O’Connell to match Springbok intensity

Ireland needs to meet South Africa in every area and hit the Aviva ground running

Gerry Thornley and Gavin Cummiskey speak after the Irish team announcement about Ireland's chances against South Africa on Saturday evening. Video: Daniel O'Connor

 

Paul O’Connell has changed. Perfection, he has come to realise, is not possible.

The day before game day is of little benefit to anyone. It’s a case of trying to gauge the mood. Guess work. Now, the lessons to be learnt from November 2013 might be of some value.

Last season Ireland trained perfectly before the Wallabies, who had been on the lash in Dublin, tore them asunder. Professionalism and logic proved of little benefit to anyone.

O’Connell, speaking after today’s Captain’s run, remembers this.

“It’s a similar time of year to when we played Australia last year.You come in and you work under Joe for two weeks. It’s very different to anything else we work at in our provinces.

“(Against Australia) we knew exactly what we wanted to do when we went out on the pitch but we didn’t have the correct mental attitude to execute it. If we don’t have that tomorrow against South Africa it will be a very tough day.

“Obviously they have a very good backline that they have been using more of this season but they base so much of what they do on physicality and intensity. We need to match that, we need to find that in our first game having not played since June. That’s the big thing for us; being able to hit the ground running, being able to start as if we’ve played six, seven games in a row together. There has been a lot of chat about that in the last two weeks. To prevent that from happening.

“Training has been good, it hasn’t been perfect at times. I just remember that Australia week last year going very well. It hasn’t been perfect at times but guys have reacted well. That has added to the preparation in some ways.”

It was suggested that Ireland, in their current state, need a perfect day tomorrow.

“I don’t think you’ll ever be perfect in a game. You always strive to be perfect but you have to realise balls will go down on the ground. You have to win those balls on the ground. We’ve been involved in so matches where the ball on the ground has won or lost us games.

Particularly now against a team like South Africa, the way they have been playing off loose ball. We’ve seen clip after clip of them attacking deep from their own half where they turned over ball.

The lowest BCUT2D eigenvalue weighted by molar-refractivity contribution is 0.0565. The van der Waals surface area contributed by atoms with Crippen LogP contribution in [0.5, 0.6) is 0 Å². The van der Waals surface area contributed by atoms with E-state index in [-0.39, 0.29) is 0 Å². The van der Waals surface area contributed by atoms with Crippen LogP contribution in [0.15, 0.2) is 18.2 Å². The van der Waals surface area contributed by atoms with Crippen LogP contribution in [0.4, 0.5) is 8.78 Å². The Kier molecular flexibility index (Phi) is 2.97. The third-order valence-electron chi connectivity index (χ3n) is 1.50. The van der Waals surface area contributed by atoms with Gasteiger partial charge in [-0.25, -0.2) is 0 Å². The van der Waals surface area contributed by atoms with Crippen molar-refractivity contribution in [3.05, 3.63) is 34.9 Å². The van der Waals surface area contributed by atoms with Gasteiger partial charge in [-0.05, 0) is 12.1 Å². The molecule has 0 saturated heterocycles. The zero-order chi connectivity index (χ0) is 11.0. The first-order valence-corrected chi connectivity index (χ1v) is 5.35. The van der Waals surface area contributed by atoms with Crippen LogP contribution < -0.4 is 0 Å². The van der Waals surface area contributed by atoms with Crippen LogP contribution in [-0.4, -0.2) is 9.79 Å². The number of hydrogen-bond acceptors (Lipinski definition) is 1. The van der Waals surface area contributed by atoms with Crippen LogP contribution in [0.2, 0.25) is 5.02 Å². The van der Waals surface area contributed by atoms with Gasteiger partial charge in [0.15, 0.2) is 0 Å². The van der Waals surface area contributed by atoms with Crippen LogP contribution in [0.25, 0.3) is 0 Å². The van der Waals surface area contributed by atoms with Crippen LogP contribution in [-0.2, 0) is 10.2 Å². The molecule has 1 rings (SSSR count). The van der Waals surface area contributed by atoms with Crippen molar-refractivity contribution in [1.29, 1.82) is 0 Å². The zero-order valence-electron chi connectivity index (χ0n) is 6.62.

“You don’t have to be perfect. Your attitude and mental resolve have to be perfect. It’s very hard to play a perfect game of rugby but you have to strive towards it.

“That’s another thing we have discussed. You have to react to everything. There will be mistakes from them and us. How you react to them is a big part to how you perform on the day.”

How’s your Afrikaans (O’Connell decoded Victor Matfield’s calls to pilfer a few lineouts at Croke Park in 2009)?

“No Gert Smal to help me. Simon doesn’t speak Afrikaans.”

Simon Easterby sat alongside the Ireland captain. Inevitably the conditioning of Mike Ross was put to the forwards coach.

“(Mike) has trained very well this week and we are confident he will get through a large part of the game.”

Not exactly confidence inspiring.

“South Africa have pretty much blitzed New Zealand,” O’Connell added. “They are playing some really good rugby. It is a massive challenge for us. For the likes of Jack McGrath and Sean Cronin, guys who are picked in the absence of Rory Best and Cian Healy, it is a brilliant opportunity.

“There will be few of these in future. Some of my best memories in rugby are Ireland versus South Africa, Lions versus South Africa. Brialliant rugby team, brilliant rugby nation. We are not thinking about the injured guys, we’ve an excellent pack of forwards, an excellent team. We are looking forward to tomorrow.”

Remember his expression at full time of the Lions second test at Loftus Versfeld. That hurt can be mined for as long as he is still playing. Perfection is something he’s still striving for.

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